Iran: measures to counter the erosion of the rial against the dollar

The vice-president of iran in charge of planning and budget, Mohammad Bagher Nobakht, during an interview with AFP, in Tehran on February 15, 2018 (Photo ATTA KENARE. AFP)

The central bank of Iran on Thursday announced measures designed to stem the fall of the iranian rial in the foreign exchange market.

Iranian banks are allowed to open for a period of two weeks of term deposit accounts of one year, in rials, using an interest rate of 20%, against 15% previously, indicates the bank in a press release.

This measure is designed to encourage Iranians to keep their rials rather than buy dollars or other foreign currencies.

The rial has lost about 25% of its value against the dollar of the United States in six months. For several days, the decline of the national currency has been accentuated by a strong increase in the demand for dollars by Iranians worried about their purchasing power continue to decline in the wake of the fall of the rial.

The central bank also announced the sale of gold coins at prices believed to be attractive to allow diverting a portion of the demand for dollars to the yellow metal, as a safe haven by excellence.

Police in Tehran arrested Wednesday a hundred dealers of foreign currency, accused of disrupting the foreign exchange market.

According to the government daily Iran, the authorities have also closed the bank accounts of 775 “disrupting the foreign exchange market” that had of the movements of capital of a total of 200,000 billion rials (a little more than four billion dollars).

After the arrests, and the measures announced by the central Bank, the rial has recovered slightly on Thursday against the dollar and was trading around 47.200 rials for a dollar by the end of the day against 48.400 rials the day before.

In 2010, a dollar was worth 10.000 rials, but the tightening of sanctions american and european against the iranian nuclear program from the end of 2011 has been tumbling down the value of the iranian currency.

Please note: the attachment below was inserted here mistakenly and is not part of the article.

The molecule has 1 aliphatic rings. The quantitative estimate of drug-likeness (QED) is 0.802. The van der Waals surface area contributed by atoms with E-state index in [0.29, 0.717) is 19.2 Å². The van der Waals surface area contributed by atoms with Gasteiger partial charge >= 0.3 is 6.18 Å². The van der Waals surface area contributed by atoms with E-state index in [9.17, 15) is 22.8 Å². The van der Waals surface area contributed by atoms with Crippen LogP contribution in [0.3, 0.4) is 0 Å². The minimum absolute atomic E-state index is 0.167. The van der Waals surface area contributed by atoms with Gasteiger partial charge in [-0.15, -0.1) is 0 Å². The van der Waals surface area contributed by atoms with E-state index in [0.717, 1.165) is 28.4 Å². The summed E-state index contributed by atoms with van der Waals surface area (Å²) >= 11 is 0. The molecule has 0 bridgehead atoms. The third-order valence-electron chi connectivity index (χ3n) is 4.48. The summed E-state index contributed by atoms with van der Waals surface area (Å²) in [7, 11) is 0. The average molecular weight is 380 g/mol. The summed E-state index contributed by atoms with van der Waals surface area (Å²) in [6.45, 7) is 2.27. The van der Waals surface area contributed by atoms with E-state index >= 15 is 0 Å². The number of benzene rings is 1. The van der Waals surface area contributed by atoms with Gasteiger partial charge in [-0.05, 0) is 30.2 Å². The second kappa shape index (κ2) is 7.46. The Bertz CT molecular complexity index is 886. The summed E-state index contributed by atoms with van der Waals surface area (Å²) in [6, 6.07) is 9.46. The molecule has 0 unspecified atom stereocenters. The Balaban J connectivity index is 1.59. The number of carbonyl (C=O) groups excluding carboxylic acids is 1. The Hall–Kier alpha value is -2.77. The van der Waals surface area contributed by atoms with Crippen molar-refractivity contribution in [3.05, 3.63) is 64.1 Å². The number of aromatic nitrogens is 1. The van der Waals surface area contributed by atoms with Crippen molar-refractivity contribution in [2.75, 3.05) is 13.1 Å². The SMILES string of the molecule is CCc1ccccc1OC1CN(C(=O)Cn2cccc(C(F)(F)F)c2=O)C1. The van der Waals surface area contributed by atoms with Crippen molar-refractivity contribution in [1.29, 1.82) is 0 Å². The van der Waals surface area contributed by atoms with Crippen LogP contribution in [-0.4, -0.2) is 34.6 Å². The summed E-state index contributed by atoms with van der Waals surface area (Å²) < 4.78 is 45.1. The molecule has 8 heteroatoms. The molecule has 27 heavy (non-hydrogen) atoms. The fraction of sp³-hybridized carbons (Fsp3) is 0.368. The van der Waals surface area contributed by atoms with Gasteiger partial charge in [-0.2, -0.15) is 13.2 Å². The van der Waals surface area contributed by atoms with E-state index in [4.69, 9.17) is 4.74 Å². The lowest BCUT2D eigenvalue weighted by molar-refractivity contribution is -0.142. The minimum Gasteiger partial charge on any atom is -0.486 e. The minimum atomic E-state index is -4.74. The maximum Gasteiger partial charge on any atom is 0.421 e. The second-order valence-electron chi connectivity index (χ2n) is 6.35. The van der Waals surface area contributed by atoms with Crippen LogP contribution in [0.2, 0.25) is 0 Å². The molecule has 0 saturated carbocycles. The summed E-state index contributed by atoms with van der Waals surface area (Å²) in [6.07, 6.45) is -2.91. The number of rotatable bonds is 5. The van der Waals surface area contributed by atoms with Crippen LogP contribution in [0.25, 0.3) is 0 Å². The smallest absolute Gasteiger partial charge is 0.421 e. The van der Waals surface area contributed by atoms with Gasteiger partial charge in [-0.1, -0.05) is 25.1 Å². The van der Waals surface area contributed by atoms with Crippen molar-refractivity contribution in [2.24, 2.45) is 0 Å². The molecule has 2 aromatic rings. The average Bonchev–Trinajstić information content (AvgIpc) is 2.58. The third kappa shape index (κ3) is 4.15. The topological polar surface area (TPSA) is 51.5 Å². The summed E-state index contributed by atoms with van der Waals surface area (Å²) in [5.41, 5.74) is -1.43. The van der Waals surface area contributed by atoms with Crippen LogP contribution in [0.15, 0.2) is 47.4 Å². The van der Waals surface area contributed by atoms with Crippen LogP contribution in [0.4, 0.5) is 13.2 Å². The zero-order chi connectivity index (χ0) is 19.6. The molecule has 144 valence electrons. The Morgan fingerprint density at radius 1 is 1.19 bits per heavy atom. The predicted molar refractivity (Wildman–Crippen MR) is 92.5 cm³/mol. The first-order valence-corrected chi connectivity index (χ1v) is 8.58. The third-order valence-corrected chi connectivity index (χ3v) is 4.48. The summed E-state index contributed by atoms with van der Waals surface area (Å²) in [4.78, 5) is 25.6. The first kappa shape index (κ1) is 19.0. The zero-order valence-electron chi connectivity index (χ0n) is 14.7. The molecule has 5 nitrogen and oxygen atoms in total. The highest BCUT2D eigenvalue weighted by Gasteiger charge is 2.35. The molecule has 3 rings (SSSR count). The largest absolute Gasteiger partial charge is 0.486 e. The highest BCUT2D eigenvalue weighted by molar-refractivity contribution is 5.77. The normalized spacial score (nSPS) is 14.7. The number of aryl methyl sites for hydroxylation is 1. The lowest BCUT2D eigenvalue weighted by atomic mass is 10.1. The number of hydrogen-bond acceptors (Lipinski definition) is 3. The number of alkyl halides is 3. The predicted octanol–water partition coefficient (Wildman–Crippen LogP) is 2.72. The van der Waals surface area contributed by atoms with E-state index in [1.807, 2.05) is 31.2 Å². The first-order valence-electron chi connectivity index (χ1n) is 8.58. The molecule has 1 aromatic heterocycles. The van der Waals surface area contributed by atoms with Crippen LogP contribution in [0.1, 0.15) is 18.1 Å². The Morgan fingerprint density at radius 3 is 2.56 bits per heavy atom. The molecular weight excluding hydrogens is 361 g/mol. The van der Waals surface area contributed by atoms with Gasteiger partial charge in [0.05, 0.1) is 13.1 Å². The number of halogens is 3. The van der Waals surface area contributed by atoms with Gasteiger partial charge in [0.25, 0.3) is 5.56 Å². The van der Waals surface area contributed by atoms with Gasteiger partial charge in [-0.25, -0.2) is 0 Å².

– Repatriation-difficult –

In an interview Thursday with AFP, the vice-president of iran in charge of planning and budget, Mohammad Bagher Nobakht, spoke of the difficulties of the government to repatriate in Iran, the entire foreign currency from oil exports of the country.

“Some countries, such as India and China have established conditions for us to receive a portion of our oil revenues in the form of products of these countries. In general, things are not very fluid, but the situation is better than in the time of sanctions,” he said.

“Our main problem is the very heavy climate created by the United States to the european banks who do not dare to work with us,” he said.

By allowing the suspension of a part of foreign sanctions against the islamic Republic, the international agreement on the iranian nuclear issue concluded in July 2015 had created hope, in Iran, to an improvement of the economic situation, the arrival of foreign investors and especially an appreciation of the national currency.

The accession to power in January 2017, the american president Donald Trump, who is constantly denouncing the nuclear deal, and has hardened the u.s. position against Tehran, however, has strongly discouraged the foreign investors and major international banks.

Government officials, including president Hassan Rohani, have attempted in recent weeks to reassure the population about the rial but the authorities have been criticised for their passivity, and the absence of concrete measures.

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